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The Art of Interviewing 

I Think I Like Girls

Wednesday, Jan 31 2001
The line between fact and fiction is as thin as that between love and hate. For playwright and director Leigh Fondakowski, that literary line is also a vital, underutilized artistic tool. As a member of New York City's Tectonic Theater Project -- and the head writer of The Laramie Project, Moise Richard's critically acclaimed play about the murder of Matthew Shepard -- Fondakowski learned to craft poignant theater from interviews. She continues to explore this "documentary" style of making theater (likened to journalism or ethnography by some critics) in her new play, I Think I Like Girls, presented this month by the Encore Theater Company. Created from face-to-face interviews, Girls has Fondakowski translating conversations into what she calls an "authentic representation of lesbian lives."

Since Anna Deavere Smith put this style of playwriting on the map with her groundbreaking Fires in the Mirror, other writers -- including Eve Ensler, with The Vagina Monologues, and Marc Wolf, with Another American -- have started using verbatim texts onstage. The method is truly collaborative: Much of the writing happens after the interviews are conducted, when the entire theater company gathers for semistaged brainstorming sessions. "The source material is the interviews, but the structure of the play is created by the work that happens onstage," explains Fondakowski. "You're trying to figure out in performance what ordinarily you're trying to figure out [as a writer] in front of the computer."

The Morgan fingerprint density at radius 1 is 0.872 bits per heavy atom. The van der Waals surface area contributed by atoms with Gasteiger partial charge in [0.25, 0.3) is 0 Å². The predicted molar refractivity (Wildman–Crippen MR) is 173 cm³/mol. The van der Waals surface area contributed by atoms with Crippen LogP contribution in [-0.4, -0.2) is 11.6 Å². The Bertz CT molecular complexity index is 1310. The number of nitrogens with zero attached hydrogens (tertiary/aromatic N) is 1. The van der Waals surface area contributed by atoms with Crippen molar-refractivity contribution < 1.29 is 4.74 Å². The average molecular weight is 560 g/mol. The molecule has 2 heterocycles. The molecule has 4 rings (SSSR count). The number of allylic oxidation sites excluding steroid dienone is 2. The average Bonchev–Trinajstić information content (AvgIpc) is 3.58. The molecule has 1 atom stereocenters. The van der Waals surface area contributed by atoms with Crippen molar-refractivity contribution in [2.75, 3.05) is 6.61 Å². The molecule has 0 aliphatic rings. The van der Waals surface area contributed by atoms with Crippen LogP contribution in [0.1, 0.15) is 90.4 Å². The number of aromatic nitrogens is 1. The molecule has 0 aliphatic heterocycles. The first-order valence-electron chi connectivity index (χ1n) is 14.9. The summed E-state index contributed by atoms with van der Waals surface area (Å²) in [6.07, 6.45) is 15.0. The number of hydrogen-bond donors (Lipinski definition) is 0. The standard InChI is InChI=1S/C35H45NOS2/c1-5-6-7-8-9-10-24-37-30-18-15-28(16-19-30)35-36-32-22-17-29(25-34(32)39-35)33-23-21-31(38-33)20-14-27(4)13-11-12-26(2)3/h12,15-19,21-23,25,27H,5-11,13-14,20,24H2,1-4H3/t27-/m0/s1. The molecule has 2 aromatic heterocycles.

Though the process is arduous, involving the recording and transcribing of hundreds of interviews, Fondakowski finds the rewards worth the difficulties. "Working with interviews is really fascinating. ... There's so much beauty and poetry in ordinary people and the things that they're saying. Most people have a burning desire to tell something, to reveal some part of themselves." Lucky for Fondakowski -- and for us.

About The Author

Lisa Hom


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